-- 1 Corinthians 10: 23-30

Because of my sin nature, I have to flee different temptations then the rest of you do. Likewise, there are certain things that I can read without raising questions in my conscience that you might not be able to. All of this is subject to the standards of God's Word, but within those standards we all have crutches that we're leaning on. If you're sensitive to a certain topic, then avoid books with that topic. If someone else is sensitive to a topic you enjoy reading about, then don't quit reading about it ("For why should my liberty be determined by someone else's conscience?") but find a different person to enjoy it with.

3. Read when you're hungry.
There are many things to do in life, and some times reading is not the best activity to choose for the moment. Bibliophiles need to experience a wide range of activities so that they will be well-rounded in their ability to judge what is true, and holy, and God-glorifying. After all, why do we read? So that we are equipped to advance the kingdom of God in our daily living.

4. Control fleshly appetites.

But I say, walk by the Spirit, and you will not gratify the desires of the flesh. For the desires of the flesh are against the Spirit, and the desires of the Spirit are against the flesh, for these are opposed to each other, to keep you from doing the things you want to do. But if you are led by the Spirit, you are not under the law. Now the works of the flesh are evident: sexual immorality, impurity, sensuality, idolatry, sorcery, enmity, strife, jealousy, fits of anger, rivalries, dissensions, divisions, envy, drunkenness, orgies, and things like these. I warn you, as I warned you before, that those who do such things will not inherit the kingdom of God. But the fruit of the Spirit is love, joy, peace, patience, kindness, goodness, faithfulness, gentleness, self-control; against such things there is no law. And those who belong to Christ Jesus have crucified the flesh with its passions and desires.
--Galatians 5:16-24

 Bad appetites should always be curbed, and even good things are bad when gorged upon to excess.

5. Avoid poorly-processed literary themes.

Six servings of this isn't going to get you far in the good grains category:
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This will get you somewhere:
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Some themes have become over-processed. Most romance is now sadly in the category of the first slice of bread. A few kisses, a few lingering looks, a little healing from childhood trauma, and you have yourself a couple; rather than good honest work, and sweat, and clean, God-breathed love joining a man and woman together.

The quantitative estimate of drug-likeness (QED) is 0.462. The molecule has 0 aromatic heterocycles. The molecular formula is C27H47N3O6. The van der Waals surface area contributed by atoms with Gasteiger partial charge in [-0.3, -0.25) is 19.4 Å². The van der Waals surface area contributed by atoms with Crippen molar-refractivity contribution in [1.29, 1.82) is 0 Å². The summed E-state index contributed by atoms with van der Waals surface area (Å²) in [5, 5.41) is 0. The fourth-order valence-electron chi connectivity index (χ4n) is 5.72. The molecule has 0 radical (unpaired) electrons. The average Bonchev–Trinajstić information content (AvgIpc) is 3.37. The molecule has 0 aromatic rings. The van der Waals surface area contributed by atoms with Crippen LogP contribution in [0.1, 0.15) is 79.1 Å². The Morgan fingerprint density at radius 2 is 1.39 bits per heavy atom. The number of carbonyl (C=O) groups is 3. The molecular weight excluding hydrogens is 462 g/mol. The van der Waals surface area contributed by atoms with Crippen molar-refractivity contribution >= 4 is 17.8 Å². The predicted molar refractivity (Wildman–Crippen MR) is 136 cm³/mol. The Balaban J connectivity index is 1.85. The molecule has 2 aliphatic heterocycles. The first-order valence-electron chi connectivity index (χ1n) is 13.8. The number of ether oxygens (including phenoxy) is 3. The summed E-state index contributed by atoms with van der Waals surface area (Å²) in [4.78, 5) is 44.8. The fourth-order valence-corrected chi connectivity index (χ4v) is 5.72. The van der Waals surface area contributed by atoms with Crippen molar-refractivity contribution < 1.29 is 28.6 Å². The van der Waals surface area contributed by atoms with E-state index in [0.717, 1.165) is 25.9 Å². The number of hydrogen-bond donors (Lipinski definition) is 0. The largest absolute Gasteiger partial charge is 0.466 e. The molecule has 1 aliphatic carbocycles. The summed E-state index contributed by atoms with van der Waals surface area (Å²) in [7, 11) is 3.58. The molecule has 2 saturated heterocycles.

Sometimes it's not the theme that's wrong. It's a good theme coupled with bad ingredients and lots of chemicals. Bread in itself isn't bad, but we can choose between healthy bread and the filler kind.

6. Read whole foods.
In the physical food realm, most ingredients are stripped and sprayed and processed before we ever get to the dish itself. While fresh-ground wheat berries are out of budget for some of us, in literature we have no excuse. The best of books are readily available online, through libraries, or at rummage sales. You like adventure? Then read the most excellent and God-glorifying and thrilling adventure that you can lay your hands on. Don't settle for second-best. Read as close to God-made as possible.

7. Read variety.
Well rounded bibliophiles know that we should read in all good and biblical genres. If you want to write good historical fiction, you're going to have to be grounded in geography, medicine, science, and culture to have all the components you need. And even theology and church history are vital genres for developing the theology of your heroes and villains. After all, their morals will dictate their actions.

8. Read good cooking.
We placed this in the dairy category, but make sure the books you read pay attention to technical excellence. Give grace where grace is due, but don't excuse bad grammar, poor vocabulary, and poor attention to the rules of good writing.

Anna Pavlova, the famous ballerina, described her training at the Russian Imperial School, famous for producing the world’s best ballet dancers: